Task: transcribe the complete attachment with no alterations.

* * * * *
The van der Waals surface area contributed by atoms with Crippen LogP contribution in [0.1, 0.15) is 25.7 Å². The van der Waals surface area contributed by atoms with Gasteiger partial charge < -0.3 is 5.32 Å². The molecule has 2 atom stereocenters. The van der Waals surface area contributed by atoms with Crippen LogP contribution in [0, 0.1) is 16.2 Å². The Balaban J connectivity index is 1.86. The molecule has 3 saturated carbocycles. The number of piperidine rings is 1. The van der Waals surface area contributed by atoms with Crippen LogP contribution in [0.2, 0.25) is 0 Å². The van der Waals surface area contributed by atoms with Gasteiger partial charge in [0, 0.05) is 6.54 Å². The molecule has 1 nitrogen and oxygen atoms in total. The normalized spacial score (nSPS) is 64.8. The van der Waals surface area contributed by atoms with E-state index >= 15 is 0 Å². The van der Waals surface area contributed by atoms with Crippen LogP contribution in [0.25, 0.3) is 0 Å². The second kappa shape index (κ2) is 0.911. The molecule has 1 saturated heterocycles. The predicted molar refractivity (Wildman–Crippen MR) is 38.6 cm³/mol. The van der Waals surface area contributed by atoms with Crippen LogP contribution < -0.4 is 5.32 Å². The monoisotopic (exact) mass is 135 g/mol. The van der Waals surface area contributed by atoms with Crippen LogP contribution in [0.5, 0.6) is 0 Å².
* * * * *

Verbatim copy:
The van der Waals surface area contributed by atoms with Crippen LogP contribution in [0.1, 0.15) is 25.7 Å². The van der Waals surface area contributed by atoms with Gasteiger partial charge < -0.3 is 5.32 Å². The molecule has 2 atom stereocenters. The van der Waals surface area contributed by atoms with Crippen LogP contribution in [0, 0.1) is 16.2 Å². The Balaban J connectivity index is 1.86. The molecule has 3 saturated carbocycles. The number of piperidine rings is 1. The van der Waals surface area contributed by atoms with Crippen LogP contribution in [0.2, 0.25) is 0 Å². The van der Waals surface area contributed by atoms with Gasteiger partial charge in [0, 0.05) is 6.54 Å². The molecule has 1 nitrogen and oxygen atoms in total. The normalized spacial score (nSPS) is 64.8. The van der Waals surface area contributed by atoms with E-state index >= 15 is 0 Å². The van der Waals surface area contributed by atoms with Crippen LogP contribution in [0.25, 0.3) is 0 Å². The second kappa shape index (κ2) is 0.911. The molecule has 1 saturated heterocycles. The predicted molar refractivity (Wildman–Crippen MR) is 38.6 cm³/mol. The van der Waals surface area contributed by atoms with Crippen LogP contribution < -0.4 is 5.32 Å². The monoisotopic (exact) mass is 135 g/mol. The van der Waals surface area contributed by atoms with Crippen LogP contribution in [0.5, 0.6) is 0 Å².